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Michael Sharpnack
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My question is complicated and probably requires more than a short post but I'm curious about it so I'll post anyway. When you explained the nature of warfare during the Norman England period, I was shocked by how few men were involved in battles, relative to other empires that I've learned about. The Romans, even during the time that they were confined to the Italian Peninsula, such as during the Punic Wars, supposedly fielded armies of tens of thousands. The Mongols during this period fielded massive, well trained armies that seemed to operate completely differently than the Normans'. I have a few hypotheses for this discrepancy: the combined population of Norman England was not large enough; the social stratification that created a warrior class necessarily excluded the average townsperson from participating. My favorite thought, however, is that the nature of warfare was such that war wasn't a question of existence. You mentioned wasting, but the concept of "total war" doesn't seem to exist at this time and location as it has during previous times and modern, i.e. WWII. The wars sound rather like a game of thrones to a noninvasive central power (by modern standards) that didn't actually affect the life of the average townsperson. I'd love to hear your thoughts on the issue. Thank you, and I truly enjoy listening to your podcast.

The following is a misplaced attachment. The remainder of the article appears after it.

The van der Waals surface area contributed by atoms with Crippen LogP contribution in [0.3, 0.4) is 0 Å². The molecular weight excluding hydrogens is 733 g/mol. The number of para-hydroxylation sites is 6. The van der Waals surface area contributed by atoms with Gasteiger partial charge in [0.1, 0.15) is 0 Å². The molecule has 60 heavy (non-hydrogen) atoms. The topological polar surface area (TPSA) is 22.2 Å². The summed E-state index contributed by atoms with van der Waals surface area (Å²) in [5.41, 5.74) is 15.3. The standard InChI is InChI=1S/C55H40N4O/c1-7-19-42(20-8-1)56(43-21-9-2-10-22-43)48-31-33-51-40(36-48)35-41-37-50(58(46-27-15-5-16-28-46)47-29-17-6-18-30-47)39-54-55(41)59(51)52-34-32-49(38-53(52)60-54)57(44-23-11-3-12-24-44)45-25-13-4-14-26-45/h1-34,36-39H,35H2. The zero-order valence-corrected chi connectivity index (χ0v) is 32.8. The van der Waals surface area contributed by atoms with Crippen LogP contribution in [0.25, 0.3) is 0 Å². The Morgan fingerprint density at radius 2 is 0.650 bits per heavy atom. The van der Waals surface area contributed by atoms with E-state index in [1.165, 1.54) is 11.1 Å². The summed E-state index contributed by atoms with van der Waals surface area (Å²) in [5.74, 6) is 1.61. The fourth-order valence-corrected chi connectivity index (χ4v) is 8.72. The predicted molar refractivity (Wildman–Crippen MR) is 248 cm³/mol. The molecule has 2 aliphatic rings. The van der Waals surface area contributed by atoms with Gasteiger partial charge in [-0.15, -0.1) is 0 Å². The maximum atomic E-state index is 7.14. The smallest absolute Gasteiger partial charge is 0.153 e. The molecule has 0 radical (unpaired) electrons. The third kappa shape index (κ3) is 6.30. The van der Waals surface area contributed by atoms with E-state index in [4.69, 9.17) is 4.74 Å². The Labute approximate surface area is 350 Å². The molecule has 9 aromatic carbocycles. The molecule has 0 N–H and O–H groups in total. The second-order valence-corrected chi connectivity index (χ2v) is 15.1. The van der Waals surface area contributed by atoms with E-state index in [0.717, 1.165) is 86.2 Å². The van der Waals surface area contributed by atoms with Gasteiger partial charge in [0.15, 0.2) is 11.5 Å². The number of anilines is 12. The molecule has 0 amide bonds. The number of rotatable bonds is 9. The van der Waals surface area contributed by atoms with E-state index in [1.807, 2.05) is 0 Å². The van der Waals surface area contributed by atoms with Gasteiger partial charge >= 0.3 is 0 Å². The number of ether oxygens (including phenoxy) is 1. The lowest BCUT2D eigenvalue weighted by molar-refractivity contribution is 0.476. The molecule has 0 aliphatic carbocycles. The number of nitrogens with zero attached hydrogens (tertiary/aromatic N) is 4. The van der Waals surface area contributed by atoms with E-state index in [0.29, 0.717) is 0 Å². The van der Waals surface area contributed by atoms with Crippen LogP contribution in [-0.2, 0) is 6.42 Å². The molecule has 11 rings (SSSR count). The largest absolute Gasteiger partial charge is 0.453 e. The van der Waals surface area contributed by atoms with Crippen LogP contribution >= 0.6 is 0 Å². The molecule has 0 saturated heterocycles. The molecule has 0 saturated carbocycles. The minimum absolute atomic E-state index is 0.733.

Toggle Commented Jun 18, 2012 on 62 The Minority Abroad at The History of England
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Jun 18, 2012